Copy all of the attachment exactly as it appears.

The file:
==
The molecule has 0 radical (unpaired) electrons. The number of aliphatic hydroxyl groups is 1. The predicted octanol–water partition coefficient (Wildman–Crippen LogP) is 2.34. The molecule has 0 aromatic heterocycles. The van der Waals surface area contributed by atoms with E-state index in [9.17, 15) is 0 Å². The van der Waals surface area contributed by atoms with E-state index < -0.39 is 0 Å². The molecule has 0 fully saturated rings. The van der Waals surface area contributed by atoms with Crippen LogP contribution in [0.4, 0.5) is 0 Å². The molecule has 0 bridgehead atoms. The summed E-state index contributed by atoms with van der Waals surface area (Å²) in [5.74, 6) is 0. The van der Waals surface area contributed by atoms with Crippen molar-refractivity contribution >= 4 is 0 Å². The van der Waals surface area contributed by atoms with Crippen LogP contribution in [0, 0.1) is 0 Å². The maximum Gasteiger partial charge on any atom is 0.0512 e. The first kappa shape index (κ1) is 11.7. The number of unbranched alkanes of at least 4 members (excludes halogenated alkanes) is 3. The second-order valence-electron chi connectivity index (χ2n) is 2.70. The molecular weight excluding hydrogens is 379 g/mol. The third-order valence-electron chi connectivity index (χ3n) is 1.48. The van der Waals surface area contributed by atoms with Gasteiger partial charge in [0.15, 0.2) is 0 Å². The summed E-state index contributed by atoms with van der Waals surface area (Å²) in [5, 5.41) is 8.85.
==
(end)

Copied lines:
The molecule has 0 radical (unpaired) electrons. The number of aliphatic hydroxyl groups is 1. The predicted octanol–water partition coefficient (Wildman–Crippen LogP) is 2.34. The molecule has 0 aromatic heterocycles. The van der Waals surface area contributed by atoms with E-state index in [9.17, 15) is 0 Å². The van der Waals surface area contributed by atoms with E-state index < -0.39 is 0 Å². The molecule has 0 fully saturated rings. The van der Waals surface area contributed by atoms with Crippen LogP contribution in [0.4, 0.5) is 0 Å². The molecule has 0 bridgehead atoms. The summed E-state index contributed by atoms with van der Waals surface area (Å²) in [5.74, 6) is 0. The van der Waals surface area contributed by atoms with Crippen molar-refractivity contribution >= 4 is 0 Å². The van der Waals surface area contributed by atoms with Crippen LogP contribution in [0, 0.1) is 0 Å². The maximum Gasteiger partial charge on any atom is 0.0512 e. The first kappa shape index (κ1) is 11.7. The number of unbranched alkanes of at least 4 members (excludes halogenated alkanes) is 3. The second-order valence-electron chi connectivity index (χ2n) is 2.70. The molecular weight excluding hydrogens is 379 g/mol. The third-order valence-electron chi connectivity index (χ3n) is 1.48. The van der Waals surface area contributed by atoms with Gasteiger partial charge in [0.15, 0.2) is 0 Å². The summed E-state index contributed by atoms with van der Waals surface area (Å²) in [5, 5.41) is 8.85.